Practice and prep key to master a sport

Sandton-born motorsport driver Keagan Masters says while he may have been “born and raised” on the circuit, his wins are down to pure dedication to practice and preparation.

“I got into motorsport through my father, Wayne Masters, who has been competing in the sport since 1993. He has been my inspiration since I was born. His work ethic and resilience motivate me. My dad always pushes me to my limits, but never lets me get ahead of myself. It’s actually been a dual benefit for me - being out on the track allows me to spend more time with my dad,” says Masters.

Born in March 2000, Masters graduated from Pecanwood College and still lives in his hometown of Hartbeespoort. He started his racing career in 2007 with karting team PCR.

“The biggest leap I made was when I started competing on the national Karting level in 2008, and at that level we were at the track nearly every weekend constantly practising and preparing ourselves for the races. After moving to main circuit after a successful year in Engen Polo Cup 2016, receiving Rookie of the Year and 3rd place in the overall driver championship, I was lucky enough to sign with Volkswagen Motorsport in 2017 to compete in Global Touring Cars 2,” says Masters.

Masters races for Volkswagen Motorsport South Africa in the SA Endurance Series, where he will be racing on Dunlop tyres. The series kicks off in March at the Zwartkops Raceway in Pretoria.

“Competing in the highest level of motorsport in South Africa is a major accomplishment for me. I love the competition of the sport, but at the same time it’s a competition or challenge you have with yourself. I am always searching for maximum performance from the car and myself, as these are the factors you consider when you’re out on the circuit. I also really enjoy the technical side of the sport as well,” he says.

While challenging yourself to perform better every time is important, Masters says, it’s the technicians who play one of the most important roles in the sport.

“Most of our time is spent with the technicians. As a team, we are constantly trying to find the best solution for the car and your driving. In this relationship that drivers have with technicians, honesty is key, because you must be open-minded to what your technician is telling you and have trust that they have the knowledge,” he says.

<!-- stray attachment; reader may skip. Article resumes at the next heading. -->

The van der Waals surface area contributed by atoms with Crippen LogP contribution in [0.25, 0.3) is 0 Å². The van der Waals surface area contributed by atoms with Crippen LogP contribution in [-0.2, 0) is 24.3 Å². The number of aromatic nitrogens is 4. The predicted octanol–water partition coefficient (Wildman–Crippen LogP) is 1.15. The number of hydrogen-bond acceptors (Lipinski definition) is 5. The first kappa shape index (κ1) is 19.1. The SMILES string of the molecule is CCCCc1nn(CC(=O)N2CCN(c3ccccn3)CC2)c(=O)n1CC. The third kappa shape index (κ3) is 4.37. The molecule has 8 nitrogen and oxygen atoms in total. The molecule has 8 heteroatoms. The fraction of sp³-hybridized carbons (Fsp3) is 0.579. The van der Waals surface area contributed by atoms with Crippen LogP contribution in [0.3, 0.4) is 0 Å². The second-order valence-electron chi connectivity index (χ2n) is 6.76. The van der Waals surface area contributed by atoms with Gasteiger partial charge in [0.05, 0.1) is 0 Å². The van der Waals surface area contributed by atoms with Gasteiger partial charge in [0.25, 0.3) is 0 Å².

Masters describes his hardest race as the second win at the Mugello Circuit in Tuscany, Italy, with the Porsche Cup Car in 2022, where he recalls Diego Bertinelli right behind him putting pressure throughout the race.

“I couldn’t afford to make any mistakes. My cooling system inside the car wasn’t working, so I was incredibly hot and struggling for oxygen which made it a lot more difficult to drive. It was worth it in the end, but I wouldn’t want to go through that combination of factors again,” he says.

There are always hard races, but then there are good ones, and Masters says one of his most memorable races was his double victory at the Redbull Ring in Austria in 2017.

“It was my first international win in Audi Sport TT Cup, and what made it even more special is that I had my family and friends at the track to experience it all with me,” he says.

During races, Masters focuses on perfecting what he’d practiced in the preparation leading up to the races.

“During practice is where you have to think about where you need to improve the car or your driving. We normally test the car weeks before to find a baseline setup to start the race weekend with. My favourite saying is “let go of perfection, trust the process” because I believe in practice and preparation. On race day, you can only do so much, you must have already put in the work beforehand. For my fitness, I train a lot on the simulator called iRacing, and keep fit at the gym with cardio workouts. Thereafter when it’s time to take to the track, you have to trust the process and use your past experience to focus and perform,” he says.